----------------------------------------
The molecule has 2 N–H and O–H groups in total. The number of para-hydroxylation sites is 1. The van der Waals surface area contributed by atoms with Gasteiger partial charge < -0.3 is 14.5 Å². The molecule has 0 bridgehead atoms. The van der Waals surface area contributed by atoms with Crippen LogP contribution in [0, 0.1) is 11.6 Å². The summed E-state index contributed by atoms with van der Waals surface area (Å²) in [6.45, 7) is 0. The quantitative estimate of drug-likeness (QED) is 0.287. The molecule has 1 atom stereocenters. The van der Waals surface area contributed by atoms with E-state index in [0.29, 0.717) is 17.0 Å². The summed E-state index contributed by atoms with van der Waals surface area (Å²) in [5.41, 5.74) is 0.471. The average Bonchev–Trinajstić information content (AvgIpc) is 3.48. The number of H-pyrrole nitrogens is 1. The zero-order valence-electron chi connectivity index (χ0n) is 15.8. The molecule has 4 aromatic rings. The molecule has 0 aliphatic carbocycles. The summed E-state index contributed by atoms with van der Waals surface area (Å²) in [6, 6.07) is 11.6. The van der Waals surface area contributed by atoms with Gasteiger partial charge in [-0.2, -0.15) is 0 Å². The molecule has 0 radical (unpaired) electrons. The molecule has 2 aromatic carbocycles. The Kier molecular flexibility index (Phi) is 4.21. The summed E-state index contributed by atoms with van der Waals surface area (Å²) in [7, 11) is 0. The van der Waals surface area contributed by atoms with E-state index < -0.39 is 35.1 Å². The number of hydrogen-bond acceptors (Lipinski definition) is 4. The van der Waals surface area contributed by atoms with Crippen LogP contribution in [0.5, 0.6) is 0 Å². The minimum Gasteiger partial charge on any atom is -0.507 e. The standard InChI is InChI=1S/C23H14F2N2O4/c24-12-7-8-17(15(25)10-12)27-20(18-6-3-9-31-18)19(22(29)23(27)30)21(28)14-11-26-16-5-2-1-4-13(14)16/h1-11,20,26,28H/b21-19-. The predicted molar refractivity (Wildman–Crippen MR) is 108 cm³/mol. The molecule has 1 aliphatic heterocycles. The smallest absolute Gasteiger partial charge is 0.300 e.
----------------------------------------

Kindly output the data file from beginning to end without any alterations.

The molecule has 2 N–H and O–H groups in total. The number of para-hydroxylation sites is 1. The van der Waals surface area contributed by atoms with Gasteiger partial charge < -0.3 is 14.5 Å². The molecule has 0 bridgehead atoms. The van der Waals surface area contributed by atoms with Crippen LogP contribution in [0, 0.1) is 11.6 Å². The summed E-state index contributed by atoms with van der Waals surface area (Å²) in [6.45, 7) is 0. The quantitative estimate of drug-likeness (QED) is 0.287. The molecule has 1 atom stereocenters. The van der Waals surface area contributed by atoms with E-state index in [0.29, 0.717) is 17.0 Å². The summed E-state index contributed by atoms with van der Waals surface area (Å²) in [5.41, 5.74) is 0.471. The average Bonchev–Trinajstić information content (AvgIpc) is 3.48. The number of H-pyrrole nitrogens is 1. The zero-order valence-electron chi connectivity index (χ0n) is 15.8. The molecule has 4 aromatic rings. The molecule has 0 aliphatic carbocycles. The summed E-state index contributed by atoms with van der Waals surface area (Å²) in [6, 6.07) is 11.6. The van der Waals surface area contributed by atoms with Gasteiger partial charge in [-0.2, -0.15) is 0 Å². The molecule has 0 radical (unpaired) electrons. The molecule has 2 aromatic carbocycles. The Kier molecular flexibility index (Phi) is 4.21. The summed E-state index contributed by atoms with van der Waals surface area (Å²) in [7, 11) is 0. The van der Waals surface area contributed by atoms with E-state index < -0.39 is 35.1 Å². The number of hydrogen-bond acceptors (Lipinski definition) is 4. The van der Waals surface area contributed by atoms with Crippen LogP contribution in [0.5, 0.6) is 0 Å². The minimum Gasteiger partial charge on any atom is -0.507 e. The standard InChI is InChI=1S/C23H14F2N2O4/c24-12-7-8-17(15(25)10-12)27-20(18-6-3-9-31-18)19(22(29)23(27)30)21(28)14-11-26-16-5-2-1-4-13(14)16/h1-11,20,26,28H/b21-19-. The predicted molar refractivity (Wildman–Crippen MR) is 108 cm³/mol. The molecule has 1 aliphatic heterocycles. The smallest absolute Gasteiger partial charge is 0.300 e.